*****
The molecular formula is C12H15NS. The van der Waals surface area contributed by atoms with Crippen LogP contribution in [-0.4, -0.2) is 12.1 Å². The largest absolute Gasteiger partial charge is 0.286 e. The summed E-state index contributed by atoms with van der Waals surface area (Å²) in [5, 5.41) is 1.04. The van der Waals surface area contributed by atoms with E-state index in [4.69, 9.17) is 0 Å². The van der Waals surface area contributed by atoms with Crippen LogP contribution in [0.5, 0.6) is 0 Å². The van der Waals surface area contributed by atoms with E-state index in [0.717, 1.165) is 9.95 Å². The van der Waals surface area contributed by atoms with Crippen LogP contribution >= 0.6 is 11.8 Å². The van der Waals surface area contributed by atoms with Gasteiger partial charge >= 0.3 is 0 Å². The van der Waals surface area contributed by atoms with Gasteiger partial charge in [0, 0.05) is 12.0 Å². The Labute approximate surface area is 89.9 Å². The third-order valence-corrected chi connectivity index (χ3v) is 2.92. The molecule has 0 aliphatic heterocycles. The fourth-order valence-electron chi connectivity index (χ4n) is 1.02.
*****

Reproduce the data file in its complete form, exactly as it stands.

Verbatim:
The molecular formula is C12H15NS. The van der Waals surface area contributed by atoms with Crippen LogP contribution in [-0.4, -0.2) is 12.1 Å². The largest absolute Gasteiger partial charge is 0.286 e. The summed E-state index contributed by atoms with van der Waals surface area (Å²) in [5, 5.41) is 1.04. The van der Waals surface area contributed by atoms with E-state index in [4.69, 9.17) is 0 Å². The van der Waals surface area contributed by atoms with Crippen LogP contribution in [0.5, 0.6) is 0 Å². The van der Waals surface area contributed by atoms with E-state index in [0.717, 1.165) is 9.95 Å². The van der Waals surface area contributed by atoms with Crippen LogP contribution >= 0.6 is 11.8 Å². The van der Waals surface area contributed by atoms with Gasteiger partial charge >= 0.3 is 0 Å². The van der Waals surface area contributed by atoms with Gasteiger partial charge in [0, 0.05) is 12.0 Å². The Labute approximate surface area is 89.9 Å². The third-order valence-corrected chi connectivity index (χ3v) is 2.92. The molecule has 0 aliphatic heterocycles. The fourth-order valence-electron chi connectivity index (χ4n) is 1.02.